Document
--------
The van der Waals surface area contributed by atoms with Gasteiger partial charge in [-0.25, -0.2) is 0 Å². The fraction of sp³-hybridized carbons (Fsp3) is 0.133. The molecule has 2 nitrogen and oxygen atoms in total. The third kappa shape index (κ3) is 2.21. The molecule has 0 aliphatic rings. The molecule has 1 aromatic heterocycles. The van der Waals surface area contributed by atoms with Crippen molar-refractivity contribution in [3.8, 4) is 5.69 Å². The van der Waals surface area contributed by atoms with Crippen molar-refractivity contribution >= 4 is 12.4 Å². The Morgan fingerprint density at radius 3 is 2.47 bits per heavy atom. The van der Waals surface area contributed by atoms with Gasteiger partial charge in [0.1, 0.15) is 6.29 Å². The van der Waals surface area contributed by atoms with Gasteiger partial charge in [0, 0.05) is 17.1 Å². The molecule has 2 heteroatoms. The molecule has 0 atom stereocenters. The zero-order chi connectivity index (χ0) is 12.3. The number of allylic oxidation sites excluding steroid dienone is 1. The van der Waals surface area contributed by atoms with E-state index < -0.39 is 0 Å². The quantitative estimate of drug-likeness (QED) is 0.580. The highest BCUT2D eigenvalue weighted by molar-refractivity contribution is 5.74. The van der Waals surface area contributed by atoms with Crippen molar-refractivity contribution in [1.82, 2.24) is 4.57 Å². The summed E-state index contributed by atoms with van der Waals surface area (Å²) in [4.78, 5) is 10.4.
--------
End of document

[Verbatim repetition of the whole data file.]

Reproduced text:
The van der Waals surface area contributed by atoms with Gasteiger partial charge in [-0.25, -0.2) is 0 Å². The fraction of sp³-hybridized carbons (Fsp3) is 0.133. The molecule has 2 nitrogen and oxygen atoms in total. The third kappa shape index (κ3) is 2.21. The molecule has 0 aliphatic rings. The molecule has 1 aromatic heterocycles. The van der Waals surface area contributed by atoms with Crippen molar-refractivity contribution in [3.8, 4) is 5.69 Å². The van der Waals surface area contributed by atoms with Crippen molar-refractivity contribution >= 4 is 12.4 Å². The Morgan fingerprint density at radius 3 is 2.47 bits per heavy atom. The van der Waals surface area contributed by atoms with Gasteiger partial charge in [0.1, 0.15) is 6.29 Å². The van der Waals surface area contributed by atoms with Gasteiger partial charge in [0, 0.05) is 17.1 Å². The molecule has 2 heteroatoms. The molecule has 0 atom stereocenters. The zero-order chi connectivity index (χ0) is 12.3. The number of allylic oxidation sites excluding steroid dienone is 1. The van der Waals surface area contributed by atoms with E-state index < -0.39 is 0 Å². The quantitative estimate of drug-likeness (QED) is 0.580. The highest BCUT2D eigenvalue weighted by molar-refractivity contribution is 5.74. The van der Waals surface area contributed by atoms with Crippen molar-refractivity contribution in [1.82, 2.24) is 4.57 Å². The summed E-state index contributed by atoms with van der Waals surface area (Å²) in [4.78, 5) is 10.4.